The same principles are used for mobilization of the extensor tendons. Controlled passive extension motion using a dynamic splint seeks to prevent dense adhesions (Fig. 18.4; Duran and Houser 1995), and to stimulate intrinsic repair processes (Gelberman et al. 1981). The Immediate Controlled Active Motion Extensor Tendon Program (ICAM) gives the professional recommendations on how the pair of a wrist extension splint (wrist extended 20–25°) and a finger extension-assist splint is designed to allow active digital flexion extension. (Fig. 18.5; Howell et al. 2005).



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Fig. 18.4
Controlled passive extensor splint



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Fig. 18.5
Immediate controlled active motion splint



Mobilization and Passive Motion of Fractured Fingers


The outcomes of managing finger fractures (especially proximal phalangeal fractures) depend on whether a stable anatomic position of the fracture is achieved and whether an early active motion program focusing on tendon-gliding and joint mobility is conducted (Freeland et al. 2003).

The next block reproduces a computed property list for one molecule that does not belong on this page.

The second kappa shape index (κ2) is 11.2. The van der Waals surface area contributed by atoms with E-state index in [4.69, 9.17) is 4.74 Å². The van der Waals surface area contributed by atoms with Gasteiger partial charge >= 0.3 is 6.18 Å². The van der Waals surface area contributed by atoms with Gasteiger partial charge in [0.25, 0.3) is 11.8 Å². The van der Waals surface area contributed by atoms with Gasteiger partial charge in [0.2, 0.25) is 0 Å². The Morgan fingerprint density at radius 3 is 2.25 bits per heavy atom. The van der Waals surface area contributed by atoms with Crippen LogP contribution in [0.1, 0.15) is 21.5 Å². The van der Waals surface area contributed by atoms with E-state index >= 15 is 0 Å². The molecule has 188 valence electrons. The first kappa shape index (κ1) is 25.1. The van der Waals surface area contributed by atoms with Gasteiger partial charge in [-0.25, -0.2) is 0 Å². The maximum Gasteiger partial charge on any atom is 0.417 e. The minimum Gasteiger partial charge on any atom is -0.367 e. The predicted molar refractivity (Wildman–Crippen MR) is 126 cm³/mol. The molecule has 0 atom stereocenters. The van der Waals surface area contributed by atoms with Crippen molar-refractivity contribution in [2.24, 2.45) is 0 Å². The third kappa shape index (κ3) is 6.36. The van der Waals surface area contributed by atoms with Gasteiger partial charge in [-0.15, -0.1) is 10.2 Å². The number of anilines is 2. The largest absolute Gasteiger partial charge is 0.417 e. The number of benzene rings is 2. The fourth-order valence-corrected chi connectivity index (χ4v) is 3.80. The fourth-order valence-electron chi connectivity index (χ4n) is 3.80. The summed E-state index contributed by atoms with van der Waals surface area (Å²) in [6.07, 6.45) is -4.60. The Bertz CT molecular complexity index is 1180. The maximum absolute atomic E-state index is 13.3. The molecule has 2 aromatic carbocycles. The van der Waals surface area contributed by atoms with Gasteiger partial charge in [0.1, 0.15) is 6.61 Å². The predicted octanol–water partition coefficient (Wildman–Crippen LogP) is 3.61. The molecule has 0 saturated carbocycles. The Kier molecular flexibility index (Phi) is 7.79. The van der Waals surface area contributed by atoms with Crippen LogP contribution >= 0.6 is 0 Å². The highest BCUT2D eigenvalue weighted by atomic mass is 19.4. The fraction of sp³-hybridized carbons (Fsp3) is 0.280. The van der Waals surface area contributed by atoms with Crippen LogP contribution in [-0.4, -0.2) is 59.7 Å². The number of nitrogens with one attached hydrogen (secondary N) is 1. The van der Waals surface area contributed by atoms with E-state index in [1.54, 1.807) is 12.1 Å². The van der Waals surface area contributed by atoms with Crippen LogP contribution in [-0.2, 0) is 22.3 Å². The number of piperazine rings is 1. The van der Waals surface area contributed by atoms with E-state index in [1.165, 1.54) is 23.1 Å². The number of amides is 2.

Splints for Stable and Nondisplaced Fractures

Buddy taping or splinting (Fig. 18.6) to an adjacent uninvolved finger is sufficient to permit immediate active motion of the IP joints, enabling the extensor mechanism to act as a tension band over the proximal phalanx. Active motion simultaneously compresses the fracture and stimulates periosteal callus formation, initiating the recovery of digital motion (Freeland et al. 2003). A resting splint at night is recommended to minimize the risk of contracture of the proximal interphalangeal (PIP) joint flexion. This splint is adapted to extend the IP joint and to keep the intrinsic tendons in a relaxed position by flexing the metacarpophalangeal (MCP) joint.



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Fig. 18.6
Buddy splint and proximal phalangeal fracture resting splint